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What am I doing wrong??????

ablakemo | Posted in General Sewing Info on

Hello All! Everyone is always so helpful and supportive, so I thought I would ask if you could shed some light on a problem I’m having with hemming.

I’m experimenting with hemming a pair of pants I’m making and I would like to hem them by hand so no stitching shows thru on the right side of the fabric. I’ve fused interfacing on the wrong side in the hem area so I’m stitching from the hem allowance to the interfacing and I get a nice crisp hem. No problem with that, only there’s a distinct ridge on the right side of the pants, you can see where the hem hits on the wrong side. I’ve tried pressing on just the hem but you can still see it! It’s very annoying, what am I doing wrong?

I’m not sure what the fabric is, it’s from my stash, but I think it’s a polyester blend of some sort. I tried burning it and it’s edges were all hard plastic.

Does anyone think it’s the technique, the fabric or is it an unresonable expectation to not see how much hem allowance you have from the front???? Any help would be appreciated! Thanks in advance!

Replies

  1. Teaf | | #1

    Maybe fusing the interfacing to the inside of the pants leg is emphasizing the hem; after all, the rest of the lower leg isn't interfaced, so there'll be a significant difference between the appearance of the hem area, where you now have three layers, and the rest of the leg, which has just one.

    Although you'd think a hem needs to be tightly secured, it will almost always look better when loosely and lightly stitched with plenty of room for ease. If hemming by hand, I knot after every two or three loose, widely spaced stitches so that my heel won't pull the thread out. Hemming by machine, I use the longest stitch and the narrowest "zig" that will catch just a bit of the main fabric. I'm tough on my clothes, but these loose hems never fall apart; they're also barely noticeable. Hope that helps!

  2. User avater
    paddyscar | | #2

    Hi:

    Is it a ridge or a shine? 

    Did you attach the stabilizer to the material you turned up, or to the inside of the pant leg?  You might try removing the stabilizer and hemming the pants without it.

    Did you press the hem edge on the outside of the pants pressing over the entire depth of the hem?  If so, you may try to remove the ridge by:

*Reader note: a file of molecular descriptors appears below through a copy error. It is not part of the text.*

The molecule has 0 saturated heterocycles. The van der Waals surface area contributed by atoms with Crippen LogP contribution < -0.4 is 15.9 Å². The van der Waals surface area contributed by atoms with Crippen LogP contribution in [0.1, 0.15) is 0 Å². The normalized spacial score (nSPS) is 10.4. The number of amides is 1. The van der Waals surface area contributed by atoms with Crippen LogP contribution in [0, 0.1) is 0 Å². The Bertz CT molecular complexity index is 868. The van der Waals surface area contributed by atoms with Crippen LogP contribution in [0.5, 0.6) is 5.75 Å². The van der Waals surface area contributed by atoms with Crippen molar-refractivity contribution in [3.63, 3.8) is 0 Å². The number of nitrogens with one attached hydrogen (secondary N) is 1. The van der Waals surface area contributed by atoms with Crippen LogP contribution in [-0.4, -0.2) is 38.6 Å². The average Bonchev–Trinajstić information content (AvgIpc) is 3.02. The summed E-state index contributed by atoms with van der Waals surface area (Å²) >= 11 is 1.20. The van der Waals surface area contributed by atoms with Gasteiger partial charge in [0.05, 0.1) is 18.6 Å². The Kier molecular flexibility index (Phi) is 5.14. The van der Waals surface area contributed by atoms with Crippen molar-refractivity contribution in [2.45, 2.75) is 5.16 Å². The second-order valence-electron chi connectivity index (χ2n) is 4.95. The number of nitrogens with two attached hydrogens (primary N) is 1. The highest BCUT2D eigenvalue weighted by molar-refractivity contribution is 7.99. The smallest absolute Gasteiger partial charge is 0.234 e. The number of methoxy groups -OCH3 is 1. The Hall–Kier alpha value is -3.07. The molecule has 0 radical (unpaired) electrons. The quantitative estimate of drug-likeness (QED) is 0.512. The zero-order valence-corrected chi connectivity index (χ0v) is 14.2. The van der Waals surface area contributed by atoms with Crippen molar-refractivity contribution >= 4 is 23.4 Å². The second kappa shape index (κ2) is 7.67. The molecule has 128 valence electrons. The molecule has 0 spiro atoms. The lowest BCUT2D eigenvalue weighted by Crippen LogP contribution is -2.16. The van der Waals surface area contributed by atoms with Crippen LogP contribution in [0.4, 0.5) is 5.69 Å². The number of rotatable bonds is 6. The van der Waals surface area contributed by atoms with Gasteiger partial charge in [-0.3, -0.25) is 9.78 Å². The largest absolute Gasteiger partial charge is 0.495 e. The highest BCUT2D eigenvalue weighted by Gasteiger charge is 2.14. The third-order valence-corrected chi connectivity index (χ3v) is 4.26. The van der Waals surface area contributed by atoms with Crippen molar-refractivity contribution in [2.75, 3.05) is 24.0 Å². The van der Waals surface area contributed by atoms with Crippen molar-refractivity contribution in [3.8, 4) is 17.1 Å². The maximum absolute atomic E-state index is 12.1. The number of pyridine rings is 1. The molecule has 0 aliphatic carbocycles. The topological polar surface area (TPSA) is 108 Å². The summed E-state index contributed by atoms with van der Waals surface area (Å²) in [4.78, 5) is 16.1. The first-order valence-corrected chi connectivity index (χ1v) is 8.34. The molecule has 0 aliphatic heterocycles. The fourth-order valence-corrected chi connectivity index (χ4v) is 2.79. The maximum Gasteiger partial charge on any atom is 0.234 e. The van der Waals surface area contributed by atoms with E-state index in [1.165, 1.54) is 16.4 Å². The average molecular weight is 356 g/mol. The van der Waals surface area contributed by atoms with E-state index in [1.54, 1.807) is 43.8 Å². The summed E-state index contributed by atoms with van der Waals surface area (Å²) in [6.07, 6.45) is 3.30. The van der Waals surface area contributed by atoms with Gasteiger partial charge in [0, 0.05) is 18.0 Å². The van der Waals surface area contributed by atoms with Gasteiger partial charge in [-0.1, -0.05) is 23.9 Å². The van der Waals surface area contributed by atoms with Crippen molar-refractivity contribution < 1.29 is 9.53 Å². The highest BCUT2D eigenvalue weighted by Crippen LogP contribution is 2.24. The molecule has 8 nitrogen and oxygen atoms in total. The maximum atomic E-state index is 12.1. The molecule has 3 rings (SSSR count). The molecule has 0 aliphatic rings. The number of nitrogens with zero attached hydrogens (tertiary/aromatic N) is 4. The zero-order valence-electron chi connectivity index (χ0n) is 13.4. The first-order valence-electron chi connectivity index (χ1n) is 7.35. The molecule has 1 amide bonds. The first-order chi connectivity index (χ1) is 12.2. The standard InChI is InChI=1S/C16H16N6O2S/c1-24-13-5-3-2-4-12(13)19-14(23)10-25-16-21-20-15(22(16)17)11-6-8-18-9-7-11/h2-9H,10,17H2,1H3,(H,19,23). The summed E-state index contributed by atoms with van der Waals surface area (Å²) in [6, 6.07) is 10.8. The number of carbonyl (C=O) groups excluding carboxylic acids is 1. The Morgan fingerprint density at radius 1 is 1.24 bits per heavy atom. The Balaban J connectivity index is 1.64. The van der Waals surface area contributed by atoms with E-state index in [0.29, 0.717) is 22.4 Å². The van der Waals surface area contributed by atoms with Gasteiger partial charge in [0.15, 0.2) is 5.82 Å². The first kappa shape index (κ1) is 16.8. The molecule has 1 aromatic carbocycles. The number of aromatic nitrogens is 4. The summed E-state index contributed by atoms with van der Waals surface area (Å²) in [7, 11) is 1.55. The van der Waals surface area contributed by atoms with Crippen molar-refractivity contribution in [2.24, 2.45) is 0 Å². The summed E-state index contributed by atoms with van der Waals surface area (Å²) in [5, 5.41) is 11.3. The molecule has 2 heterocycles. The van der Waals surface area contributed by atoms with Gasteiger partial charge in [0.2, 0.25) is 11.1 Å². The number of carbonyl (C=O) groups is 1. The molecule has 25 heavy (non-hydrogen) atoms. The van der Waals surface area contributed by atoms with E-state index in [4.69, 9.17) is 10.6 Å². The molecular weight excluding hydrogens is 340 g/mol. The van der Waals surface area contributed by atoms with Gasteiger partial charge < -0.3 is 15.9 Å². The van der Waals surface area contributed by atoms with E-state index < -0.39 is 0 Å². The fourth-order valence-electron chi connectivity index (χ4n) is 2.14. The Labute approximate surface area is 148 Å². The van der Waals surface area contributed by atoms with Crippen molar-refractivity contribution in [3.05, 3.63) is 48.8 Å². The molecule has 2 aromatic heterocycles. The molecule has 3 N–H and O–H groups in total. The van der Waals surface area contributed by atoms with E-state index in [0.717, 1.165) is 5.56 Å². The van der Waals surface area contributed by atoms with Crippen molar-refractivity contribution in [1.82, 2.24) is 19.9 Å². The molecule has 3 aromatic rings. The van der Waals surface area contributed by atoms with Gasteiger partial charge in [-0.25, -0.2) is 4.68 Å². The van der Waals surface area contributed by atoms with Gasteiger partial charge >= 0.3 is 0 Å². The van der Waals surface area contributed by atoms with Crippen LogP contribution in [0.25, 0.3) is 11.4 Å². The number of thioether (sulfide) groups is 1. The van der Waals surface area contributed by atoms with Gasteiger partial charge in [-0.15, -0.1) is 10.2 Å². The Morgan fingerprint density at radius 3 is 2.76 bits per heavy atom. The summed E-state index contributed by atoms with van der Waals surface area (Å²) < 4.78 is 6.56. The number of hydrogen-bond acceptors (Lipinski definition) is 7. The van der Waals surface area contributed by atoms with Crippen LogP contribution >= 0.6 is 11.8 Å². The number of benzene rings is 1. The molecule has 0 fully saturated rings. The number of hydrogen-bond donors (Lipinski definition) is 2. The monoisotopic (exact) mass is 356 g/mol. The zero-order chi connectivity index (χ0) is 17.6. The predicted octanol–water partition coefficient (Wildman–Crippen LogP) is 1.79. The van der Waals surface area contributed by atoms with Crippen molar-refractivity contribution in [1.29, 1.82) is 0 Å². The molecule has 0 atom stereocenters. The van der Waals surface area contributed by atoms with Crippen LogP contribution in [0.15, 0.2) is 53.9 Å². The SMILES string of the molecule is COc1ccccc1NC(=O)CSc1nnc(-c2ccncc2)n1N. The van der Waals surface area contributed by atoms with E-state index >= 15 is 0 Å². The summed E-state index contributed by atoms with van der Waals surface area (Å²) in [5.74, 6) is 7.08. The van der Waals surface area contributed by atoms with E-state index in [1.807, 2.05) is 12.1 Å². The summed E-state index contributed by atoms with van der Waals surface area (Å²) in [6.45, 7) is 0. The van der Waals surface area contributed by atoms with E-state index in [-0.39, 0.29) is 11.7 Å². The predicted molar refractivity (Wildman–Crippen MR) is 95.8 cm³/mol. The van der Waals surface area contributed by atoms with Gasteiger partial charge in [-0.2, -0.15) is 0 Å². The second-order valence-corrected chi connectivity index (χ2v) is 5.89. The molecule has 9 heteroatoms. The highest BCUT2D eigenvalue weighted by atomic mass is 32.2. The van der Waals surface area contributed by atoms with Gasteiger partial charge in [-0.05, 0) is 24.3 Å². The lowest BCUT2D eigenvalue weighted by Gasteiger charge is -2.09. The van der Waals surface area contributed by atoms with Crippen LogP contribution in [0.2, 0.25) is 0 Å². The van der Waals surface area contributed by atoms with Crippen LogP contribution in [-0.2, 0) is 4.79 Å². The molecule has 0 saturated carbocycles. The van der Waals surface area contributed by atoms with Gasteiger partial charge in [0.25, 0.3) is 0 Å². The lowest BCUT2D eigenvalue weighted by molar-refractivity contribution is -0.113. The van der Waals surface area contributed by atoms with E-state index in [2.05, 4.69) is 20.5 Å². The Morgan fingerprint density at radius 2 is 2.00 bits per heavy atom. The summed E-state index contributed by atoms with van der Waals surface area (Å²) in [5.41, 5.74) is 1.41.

* misting the outside of the pant leg,

    * turning the pant leg inside out

    * place a towel inside the pant leg to provide a surface that won't be as hard as your ironing board

    * then pressing from the inside -- this also works sometime to remove the shine, depending on the type of fabric.  If it is heavy polyester content, a shine is sometimes permanent, because it comes from having melted the fibers slightly.

    Hope this helps,

    Frances

     

  3. mem1 | | #3

    It should be ok but maybe you need to pink the top of the interfacing and maybe the edge treatment which you used on the bottom of the pant leg is too heavey. Also try not to have the edge of the interfacing and the edge of the hem coinciding . I hem down from the edge a bit and use a slip stitch to do this . It worksa very well.

    1. ablakemo | | #4

      Thank you all for your suggestions! I just LOVE this forum!I think I maybe stitching too close and too tightly, I'm going to try remedying that first. I figured it had to be very secure, so that's probably the issue. There isn't a shine, I always use a press cloth. I'm pretty sure it's not the interfacing since I've had this problem before without interfacing. The interfacing isn't applied to the fabric that's turned up. (I got this technique from Sandra's book Power Sewing Step by Step)I'm not pressing the entire hem depth, just the edge that's folded. I really like the towel idea, I'm going to keep that in mind and the slip stitching! Thanks again, I bet this works!

      1. Elisabeth | | #5

        I agree, this forum is great, I can talk about sewing with a group of people that love sewing. Can't beat that.If the ridge is an indentation then the hem is probably sewn a bit tightly. If you are using a catchstitch just keep the word "catch" in mind. You catch a bit of the fabric with the thread. The blind catchstitch is sewn with a gentle hand and there is even some stretch built into the stitch which is a good thing.If the ridge is from the turned up hem facing and the pants are tapered perhaps the hem parts of the leg seams are not angled sufficiently back in. Then there will be too much fabric in the hem top pushing outwards.

  4. SewTruTerry | | #6

    Everything that everyone  has written so far are all good suggestions and worth changing in your technique but may I also ask are you  using a hem that is 1 1/2 inches long or possibly longer? If so it may be the weight of the hem is causing the problem. You may have to do some pad stitching of sorts to help support the fabric of the hem.  In other words work at stitching the hem 3 times the first time at 1/2 inch from the fold then again 1/2 inch from there and then at the raw edge so that the weight of the fabric is distributed along the way.  This is an old couture and tailor technique.  Good luck.

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